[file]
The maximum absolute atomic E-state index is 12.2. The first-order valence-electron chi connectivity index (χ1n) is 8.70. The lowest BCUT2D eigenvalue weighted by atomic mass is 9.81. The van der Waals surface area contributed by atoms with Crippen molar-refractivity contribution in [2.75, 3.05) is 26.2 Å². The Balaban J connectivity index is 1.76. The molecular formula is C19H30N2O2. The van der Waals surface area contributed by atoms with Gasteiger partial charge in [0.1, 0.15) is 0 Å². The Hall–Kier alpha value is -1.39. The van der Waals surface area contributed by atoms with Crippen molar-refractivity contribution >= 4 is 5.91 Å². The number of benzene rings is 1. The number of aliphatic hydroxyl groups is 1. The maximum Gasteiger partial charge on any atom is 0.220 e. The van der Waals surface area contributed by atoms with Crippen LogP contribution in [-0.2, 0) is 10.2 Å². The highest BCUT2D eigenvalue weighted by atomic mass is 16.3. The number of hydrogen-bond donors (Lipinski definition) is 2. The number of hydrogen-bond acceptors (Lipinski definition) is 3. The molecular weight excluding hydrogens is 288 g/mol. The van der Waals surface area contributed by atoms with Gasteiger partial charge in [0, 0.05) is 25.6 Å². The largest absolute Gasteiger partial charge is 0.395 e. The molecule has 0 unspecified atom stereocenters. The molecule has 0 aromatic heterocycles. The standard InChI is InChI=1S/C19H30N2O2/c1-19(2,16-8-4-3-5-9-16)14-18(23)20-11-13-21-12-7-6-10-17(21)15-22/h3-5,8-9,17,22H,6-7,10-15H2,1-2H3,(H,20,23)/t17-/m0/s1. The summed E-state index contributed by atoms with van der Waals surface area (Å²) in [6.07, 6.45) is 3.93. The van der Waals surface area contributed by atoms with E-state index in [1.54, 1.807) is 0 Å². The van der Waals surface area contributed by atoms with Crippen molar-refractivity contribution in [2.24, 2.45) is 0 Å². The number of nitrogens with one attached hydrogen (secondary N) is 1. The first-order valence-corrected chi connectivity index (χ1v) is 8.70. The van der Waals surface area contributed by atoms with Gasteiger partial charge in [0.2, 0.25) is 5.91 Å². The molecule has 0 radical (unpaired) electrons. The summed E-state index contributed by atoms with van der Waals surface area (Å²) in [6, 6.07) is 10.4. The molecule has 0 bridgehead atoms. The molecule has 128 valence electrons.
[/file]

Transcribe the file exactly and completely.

The maximum absolute atomic E-state index is 12.2. The first-order valence-electron chi connectivity index (χ1n) is 8.70. The lowest BCUT2D eigenvalue weighted by atomic mass is 9.81. The van der Waals surface area contributed by atoms with Crippen molar-refractivity contribution in [2.75, 3.05) is 26.2 Å². The Balaban J connectivity index is 1.76. The molecular formula is C19H30N2O2. The van der Waals surface area contributed by atoms with Gasteiger partial charge in [0.1, 0.15) is 0 Å². The Hall–Kier alpha value is -1.39. The van der Waals surface area contributed by atoms with Crippen molar-refractivity contribution >= 4 is 5.91 Å². The number of benzene rings is 1. The number of aliphatic hydroxyl groups is 1. The maximum Gasteiger partial charge on any atom is 0.220 e. The van der Waals surface area contributed by atoms with Crippen LogP contribution in [-0.2, 0) is 10.2 Å². The highest BCUT2D eigenvalue weighted by atomic mass is 16.3. The number of hydrogen-bond donors (Lipinski definition) is 2. The number of hydrogen-bond acceptors (Lipinski definition) is 3. The molecular weight excluding hydrogens is 288 g/mol. The van der Waals surface area contributed by atoms with Gasteiger partial charge in [0, 0.05) is 25.6 Å². The largest absolute Gasteiger partial charge is 0.395 e. The molecule has 0 unspecified atom stereocenters. The molecule has 0 aromatic heterocycles. The standard InChI is InChI=1S/C19H30N2O2/c1-19(2,16-8-4-3-5-9-16)14-18(23)20-11-13-21-12-7-6-10-17(21)15-22/h3-5,8-9,17,22H,6-7,10-15H2,1-2H3,(H,20,23)/t17-/m0/s1. The summed E-state index contributed by atoms with van der Waals surface area (Å²) in [6.07, 6.45) is 3.93. The van der Waals surface area contributed by atoms with E-state index in [1.54, 1.807) is 0 Å². The van der Waals surface area contributed by atoms with Crippen molar-refractivity contribution in [2.24, 2.45) is 0 Å². The number of nitrogens with one attached hydrogen (secondary N) is 1. The first-order valence-corrected chi connectivity index (χ1v) is 8.70. The van der Waals surface area contributed by atoms with Gasteiger partial charge in [0.2, 0.25) is 5.91 Å². The molecule has 0 radical (unpaired) electrons. The summed E-state index contributed by atoms with van der Waals surface area (Å²) in [6, 6.07) is 10.4. The molecule has 0 bridgehead atoms. The molecule has 128 valence electrons.